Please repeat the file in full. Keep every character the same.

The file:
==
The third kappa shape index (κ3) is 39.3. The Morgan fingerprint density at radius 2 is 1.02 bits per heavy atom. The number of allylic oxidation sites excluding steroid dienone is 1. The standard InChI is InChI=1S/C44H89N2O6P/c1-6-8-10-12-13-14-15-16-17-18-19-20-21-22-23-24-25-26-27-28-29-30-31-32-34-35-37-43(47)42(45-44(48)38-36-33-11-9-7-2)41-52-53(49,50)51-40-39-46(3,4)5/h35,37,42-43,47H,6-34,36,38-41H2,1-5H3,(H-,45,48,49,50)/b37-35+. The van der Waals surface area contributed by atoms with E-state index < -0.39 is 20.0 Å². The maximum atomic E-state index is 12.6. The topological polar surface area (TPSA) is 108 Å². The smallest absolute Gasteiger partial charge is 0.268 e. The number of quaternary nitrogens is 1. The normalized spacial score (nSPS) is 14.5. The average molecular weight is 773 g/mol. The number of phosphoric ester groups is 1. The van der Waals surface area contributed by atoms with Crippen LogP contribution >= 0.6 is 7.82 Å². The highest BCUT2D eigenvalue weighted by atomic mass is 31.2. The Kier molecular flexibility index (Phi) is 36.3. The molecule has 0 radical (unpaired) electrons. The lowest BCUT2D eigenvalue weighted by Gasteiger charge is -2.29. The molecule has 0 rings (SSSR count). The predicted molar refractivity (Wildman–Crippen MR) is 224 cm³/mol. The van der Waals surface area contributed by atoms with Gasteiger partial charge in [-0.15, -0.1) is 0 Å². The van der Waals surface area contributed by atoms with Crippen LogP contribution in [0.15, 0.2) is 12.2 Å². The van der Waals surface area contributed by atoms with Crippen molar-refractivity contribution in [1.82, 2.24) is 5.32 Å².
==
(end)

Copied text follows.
The third kappa shape index (κ3) is 39.3. The Morgan fingerprint density at radius 2 is 1.02 bits per heavy atom. The number of allylic oxidation sites excluding steroid dienone is 1. The standard InChI is InChI=1S/C44H89N2O6P/c1-6-8-10-12-13-14-15-16-17-18-19-20-21-22-23-24-25-26-27-28-29-30-31-32-34-35-37-43(47)42(45-44(48)38-36-33-11-9-7-2)41-52-53(49,50)51-40-39-46(3,4)5/h35,37,42-43,47H,6-34,36,38-41H2,1-5H3,(H-,45,48,49,50)/b37-35+. The van der Waals surface area contributed by atoms with E-state index < -0.39 is 20.0 Å². The maximum atomic E-state index is 12.6. The topological polar surface area (TPSA) is 108 Å². The smallest absolute Gasteiger partial charge is 0.268 e. The number of quaternary nitrogens is 1. The normalized spacial score (nSPS) is 14.5. The average molecular weight is 773 g/mol. The number of phosphoric ester groups is 1. The van der Waals surface area contributed by atoms with Crippen LogP contribution >= 0.6 is 7.82 Å². The highest BCUT2D eigenvalue weighted by atomic mass is 31.2. The Kier molecular flexibility index (Phi) is 36.3. The molecule has 0 radical (unpaired) electrons. The lowest BCUT2D eigenvalue weighted by Gasteiger charge is -2.29. The molecule has 0 rings (SSSR count). The predicted molar refractivity (Wildman–Crippen MR) is 224 cm³/mol. The van der Waals surface area contributed by atoms with Gasteiger partial charge in [-0.15, -0.1) is 0 Å². The van der Waals surface area contributed by atoms with Crippen LogP contribution in [0.15, 0.2) is 12.2 Å². The van der Waals surface area contributed by atoms with Crippen molar-refractivity contribution in [1.82, 2.24) is 5.32 Å².